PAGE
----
The worst enemies that Sherlock offers its titular main character are those that don’t seem to struggle to match our hero’s mental capabilities, or can turn his proclivities against him. This made Moriarty such an effective baddie – better than Sherlock with the media, more sociopathic, even snappier dresser – a lethal combination all told. Charles Augustus Magnussen – media magnate, friend of the Prime Minister, International Holder of All Secrets and this season’s end boss – is presented first and foremost as an amoral businessman, so terrifying because he carries himself in direct opposition to Moriarty. Where Moriarty is emotional, Magnussen is calm. Where Moriarty is screamingly insane, Magnussen is terrifyingly sane. What I’m trying to say is that Magnussen starts out dangerous, and just gets worse.
As the introduction of villains go Magnussen’s is more chilling than most, outing himself as both a power-hungry control freak and a sexual predator, made all the more horrifying by his completely blank expression. From his first scene with Sherlock and Watson, as he makes himself at home at 221b Baker Street, we see that not only that he’s morally bankrupt but also that Sherlock appears to hold him in a quiet respect, recognizing him as his match in most walks of life. Suffice to say, the lovey-dovey fun and games of last episode are well and truly over, apart from one hilarious scene in which Sherlock proposes marriage to his recent girlfriend Janine – Magnussen’s PA – to break into his office. This ends in disaster for everyone involved, of course, but it’s still a fun scene. Notably it all centres around “human error,” something Sherlock understands as the weak link in every chain, but also something that Sherlock falls prey to himself at the end of the episode, putting that chain of events in motion. In one fell swoop, that scene defines the trajectory of the episode and tears down everything that came before it in the series, everything that had caused the first two episodes to be practically written off by angry, entitled netizens. It also means that Sherlock adopted one of the techniques of the Mayfly Man in the last episode, entering into a relationship with someone’s personal staff to get access to them, blurring the line between hero and villain. In this world, no-one is truly good, nor truly bad, aside from Magnussen.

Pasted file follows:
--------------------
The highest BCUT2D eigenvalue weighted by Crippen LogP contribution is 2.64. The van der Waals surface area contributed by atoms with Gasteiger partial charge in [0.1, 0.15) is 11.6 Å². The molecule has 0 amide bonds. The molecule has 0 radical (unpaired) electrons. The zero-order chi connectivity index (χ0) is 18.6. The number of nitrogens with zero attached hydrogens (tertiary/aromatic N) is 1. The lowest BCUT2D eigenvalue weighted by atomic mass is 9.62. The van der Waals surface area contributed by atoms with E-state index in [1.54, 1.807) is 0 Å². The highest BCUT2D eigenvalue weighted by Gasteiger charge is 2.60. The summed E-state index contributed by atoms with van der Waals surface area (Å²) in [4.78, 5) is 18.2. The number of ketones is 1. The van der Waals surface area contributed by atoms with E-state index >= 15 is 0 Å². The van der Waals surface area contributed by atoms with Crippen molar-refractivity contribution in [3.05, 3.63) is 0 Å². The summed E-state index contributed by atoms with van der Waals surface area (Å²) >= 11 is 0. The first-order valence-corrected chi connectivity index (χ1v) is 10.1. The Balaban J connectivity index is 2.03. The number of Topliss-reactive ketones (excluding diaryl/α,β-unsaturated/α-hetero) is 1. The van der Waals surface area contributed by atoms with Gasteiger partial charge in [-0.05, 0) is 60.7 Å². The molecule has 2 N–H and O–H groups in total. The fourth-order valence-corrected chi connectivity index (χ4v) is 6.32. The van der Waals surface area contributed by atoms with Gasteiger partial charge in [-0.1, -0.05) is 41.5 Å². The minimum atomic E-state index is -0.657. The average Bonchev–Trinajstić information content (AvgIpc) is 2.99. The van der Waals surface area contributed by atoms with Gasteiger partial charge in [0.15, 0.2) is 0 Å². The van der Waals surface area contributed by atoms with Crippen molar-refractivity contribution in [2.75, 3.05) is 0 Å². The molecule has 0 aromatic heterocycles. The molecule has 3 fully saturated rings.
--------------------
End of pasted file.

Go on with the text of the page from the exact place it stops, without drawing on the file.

That scene is also important because it defines the future of Mary Watson. Sherlock discovering her in Magnussen’s office, threatening him with a gun, leads to the reveal that she is an excellent marksman with a secret past and that she will do anything, include killing both one of the most powerful men and one of the most gifted detectives in the UK, to protect her secret. But what is it? We don’t find out exactly, but revealing that she’s an ex-spy who stole her identity from another of the recently deceased – another Mayfly Man technique – suddenly makes her character more than a mere wife for Twitter to turn against. She’s a dangerous character in her own right, and in the process Watson gains two formidable protectors – a sociopath, and a psychopath. More on this later.